A Quintet of TV Newsers Make InStyle’s ‘Badass 50’ Issue

By A.J. Katz Comment

InStyle magazine released its first Badass 50 issue earlier this week, and the 50 women who are honored includes a quartet of TV newsers: Katie Couric, CNN’s chief international anchor Christiane Amanpour,  MSNBC Morning Joe co-host Mika Brzezinski and MSNBC Live anchor Stephanie Ruhle.

NBC News chief foreign affairs correspondent/MSNBC anchor Andrea Mitchell gets a longer profile in the issue.“Not many people my age are still doing what I do,” she tells InStyle. “But this is the most challenging time for journalists right now. I think we’re in a renaissance of hard-news reporting, and I want to see this through.”

Here are the blurbs about the aforementioned newsers:

Couric:

 As one of the most trusted faces in news and the first woman to assume a solo role on a nightly news desk, Couric is a journalistic icon for everyone seeking the truth. “I think a badass woman stands up for herself, is confident, and is not afraid to challenge the hierarchy, the patriarchy, or conventional thinking,” she says.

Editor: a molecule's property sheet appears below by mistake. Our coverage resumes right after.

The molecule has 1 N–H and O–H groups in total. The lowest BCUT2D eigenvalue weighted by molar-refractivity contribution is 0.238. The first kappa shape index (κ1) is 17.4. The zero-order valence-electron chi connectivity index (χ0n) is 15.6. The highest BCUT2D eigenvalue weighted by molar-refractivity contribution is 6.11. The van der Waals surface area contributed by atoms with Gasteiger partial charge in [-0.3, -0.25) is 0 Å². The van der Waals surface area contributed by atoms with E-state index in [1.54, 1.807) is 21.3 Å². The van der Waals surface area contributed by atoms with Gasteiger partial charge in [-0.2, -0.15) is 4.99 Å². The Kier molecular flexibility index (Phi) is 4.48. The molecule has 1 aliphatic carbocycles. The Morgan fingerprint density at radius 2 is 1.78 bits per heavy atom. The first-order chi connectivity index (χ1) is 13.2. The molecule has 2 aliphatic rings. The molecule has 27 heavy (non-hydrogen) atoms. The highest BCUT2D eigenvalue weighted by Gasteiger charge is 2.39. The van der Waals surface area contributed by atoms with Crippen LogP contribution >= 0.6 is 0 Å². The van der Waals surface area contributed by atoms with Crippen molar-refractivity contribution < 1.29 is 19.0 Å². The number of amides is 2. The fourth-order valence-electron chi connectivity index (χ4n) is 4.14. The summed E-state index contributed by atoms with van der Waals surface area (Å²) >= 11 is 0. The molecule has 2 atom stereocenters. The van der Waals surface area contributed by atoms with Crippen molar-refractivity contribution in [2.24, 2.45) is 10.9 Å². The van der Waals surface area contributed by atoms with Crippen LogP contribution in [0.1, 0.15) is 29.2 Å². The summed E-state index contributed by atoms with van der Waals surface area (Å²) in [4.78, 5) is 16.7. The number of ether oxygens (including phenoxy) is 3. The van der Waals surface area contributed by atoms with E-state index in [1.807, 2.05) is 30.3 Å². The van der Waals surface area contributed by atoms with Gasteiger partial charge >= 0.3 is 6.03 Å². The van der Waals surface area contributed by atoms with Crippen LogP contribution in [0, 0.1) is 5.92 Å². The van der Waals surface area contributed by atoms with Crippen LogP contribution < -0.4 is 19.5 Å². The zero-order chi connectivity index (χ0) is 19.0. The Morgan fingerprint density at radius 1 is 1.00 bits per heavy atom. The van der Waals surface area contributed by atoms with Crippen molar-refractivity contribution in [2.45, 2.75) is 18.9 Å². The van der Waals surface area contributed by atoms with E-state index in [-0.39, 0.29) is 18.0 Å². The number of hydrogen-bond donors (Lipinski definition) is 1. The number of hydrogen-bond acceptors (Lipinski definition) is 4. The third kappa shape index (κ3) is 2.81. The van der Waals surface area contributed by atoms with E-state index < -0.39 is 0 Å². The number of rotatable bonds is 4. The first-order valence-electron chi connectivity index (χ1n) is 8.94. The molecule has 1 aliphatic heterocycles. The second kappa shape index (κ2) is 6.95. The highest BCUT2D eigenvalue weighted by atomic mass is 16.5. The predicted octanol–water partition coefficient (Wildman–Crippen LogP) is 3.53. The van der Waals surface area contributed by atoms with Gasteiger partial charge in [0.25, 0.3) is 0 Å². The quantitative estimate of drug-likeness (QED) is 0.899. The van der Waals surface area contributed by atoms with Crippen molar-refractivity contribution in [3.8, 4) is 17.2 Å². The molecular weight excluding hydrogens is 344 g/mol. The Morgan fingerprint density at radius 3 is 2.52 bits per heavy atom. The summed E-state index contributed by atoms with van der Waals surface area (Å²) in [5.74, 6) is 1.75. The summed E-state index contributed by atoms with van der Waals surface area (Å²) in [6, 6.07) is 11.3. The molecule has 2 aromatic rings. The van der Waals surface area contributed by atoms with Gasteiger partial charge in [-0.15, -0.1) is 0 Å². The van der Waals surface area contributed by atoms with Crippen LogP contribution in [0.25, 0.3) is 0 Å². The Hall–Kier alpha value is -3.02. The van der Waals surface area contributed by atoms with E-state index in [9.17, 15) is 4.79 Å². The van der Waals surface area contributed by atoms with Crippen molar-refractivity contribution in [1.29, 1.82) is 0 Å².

Amanpour:

The British-born journalist is one of the most well-known and respected international correspondents in the world. Amanpour has ventured into the heart of global trouble spots, from war-torn Afghanistan to Hurricane Katrina-devastated New Orleans. “It’s about rebalancing the scales,” she says. “It’s not about women taking over the world. It’s about women having an equal place in the world.”

Brzezinski:

She may co-host Morning Joe with on- and off-screen partner Joe Scarborough, but there’s no arguing that Brzezinski’s pluck is the real jolt of caffeine on MSNBC. When’s she’s not calling out misogynistic politicians and public figures, she’s helping women close the gender pay gap.

Ruhle:

This banker-turned-news anchor for NBC and MSNBC has made a name for herself with unapologetic, smart commentary on some of our nation’s most pressing issues. “A badass woman doesn’t have to be a superwoman throwing a car across the street,” she says. “It’s about integrity. People confuse integrity with this idea of a high moral standing. I think integrity is saying you’re going to do something and doing it.”

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